Prof. Browne in his “New History of the Bab” (Page XXIV Introduction) thus contrasts the teachings of Behaism to those of the primitive Babism. No sooner was Beha firmly established in his authority than he began to make free use of the privileges accorded by the Bab to “Him whom God shall manifest” to abrogate, change, cancel and develop the earlier doctrines. His chief aim seems to have been to introduce a more settled order, to discourage speculation, to direct the attention of his followers to practical reforms pursued in prudent and inobtrusive fashion, to exalt ethics at the expense of metaphysics, to check mysticsm to conciliate existing authorities including even the Shah of Persia, the Nero of the Babi faith to abolish useless, unpractical and irksome regulations and restrictions and in general to adapt the religion at the head of which he now, found himself, to the ordinary exigencies of life and to render it more capable of what he intended to make a universal system suitable to all mankind. A remembrance of all the wrongs which he and his co-religionists had suffered at the hands of Mussulmans, further caused him gradually but steadily to eliminate the tinge of Mohammedan and more especially of Shicite thought which the Babi doctrine still maintained, while ever seeking a better understanding with the Christians, Jews and Zoroastrians, with all of whom he recommended his followers to consort with friendly terms. The Present Position : Abdul Beha :-After 26 years of life in the prison at Acre, Beha’u’llah departed this world leaving behind his son as the head of the Behai church. The son is in no way inferior to the father in scholarship and learning, foresight and attractiveness. Spending 16 years in the prison after his father, he was released in the revolution of 1908, and he is now free to move wherever he chooses. But he was in no way idle in the prison. Many visitors came to him from Europe and America. One of the Miss Lansa Clifford Barni has published a beautiful book of about 350 pages “Some Answered Questions” a well arranged conspectus of the various topics dwell upon by Abdul Beha. Translations of this in Persian and French are also published.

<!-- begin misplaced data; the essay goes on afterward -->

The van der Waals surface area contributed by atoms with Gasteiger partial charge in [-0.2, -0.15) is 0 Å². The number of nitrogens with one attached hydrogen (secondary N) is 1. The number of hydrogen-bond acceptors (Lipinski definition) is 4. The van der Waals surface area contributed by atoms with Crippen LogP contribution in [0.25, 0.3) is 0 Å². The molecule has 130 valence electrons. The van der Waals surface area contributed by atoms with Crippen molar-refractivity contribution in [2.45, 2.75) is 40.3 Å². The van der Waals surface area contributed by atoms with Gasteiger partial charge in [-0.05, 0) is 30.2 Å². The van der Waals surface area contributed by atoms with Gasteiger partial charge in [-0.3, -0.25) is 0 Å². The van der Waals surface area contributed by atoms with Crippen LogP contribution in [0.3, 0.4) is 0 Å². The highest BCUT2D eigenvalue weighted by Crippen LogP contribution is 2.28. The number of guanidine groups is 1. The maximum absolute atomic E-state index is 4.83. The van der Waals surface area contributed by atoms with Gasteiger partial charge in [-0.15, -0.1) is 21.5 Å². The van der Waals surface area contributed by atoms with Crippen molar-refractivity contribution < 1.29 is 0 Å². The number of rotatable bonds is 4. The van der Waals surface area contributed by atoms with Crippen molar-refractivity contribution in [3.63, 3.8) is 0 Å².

Behaism was first introduced in America by an adventurous Behai Missionery Mirza Abdul Fazal Chicago has now been the focus of Behai activities in America. Many Behai Americans visit the Beha, centres in Europe, Turkey and Persia and spread the cause by delivering lectures in India, China and Japan. At present there are Behai Congregations in the following places in India :-Bombay, Poona, Amritsar, Lahor, Calcutta and Rangoon. In Chicago there is a grand central Prayer Hall, to which thousands of pounds have been contributed by Behais all over the world.
Most of the educational and social progressive activities in Perisa may be traced to Behai initiative. Schools, Hospitals and other philanthropic institutions are being conducted by self-sacrificing men and women from America. To promote education on a larger scale a society called “The Persian American Education Society” has been formed, the name is now changed at the suggestion of Abdul Beha into “Occidental-Oriental Interdependence Society”. The aim of this Society is no less than to promote general co-operation between mankind irrespective of time and country”. Last year Abdul Beha was enthusiastically welcomed in England by the Congregationalists in the City Temple and by the Unitarians and Brahmas in their Essex Hall in England, whence he was to proceed America and other countries. (ध. 36)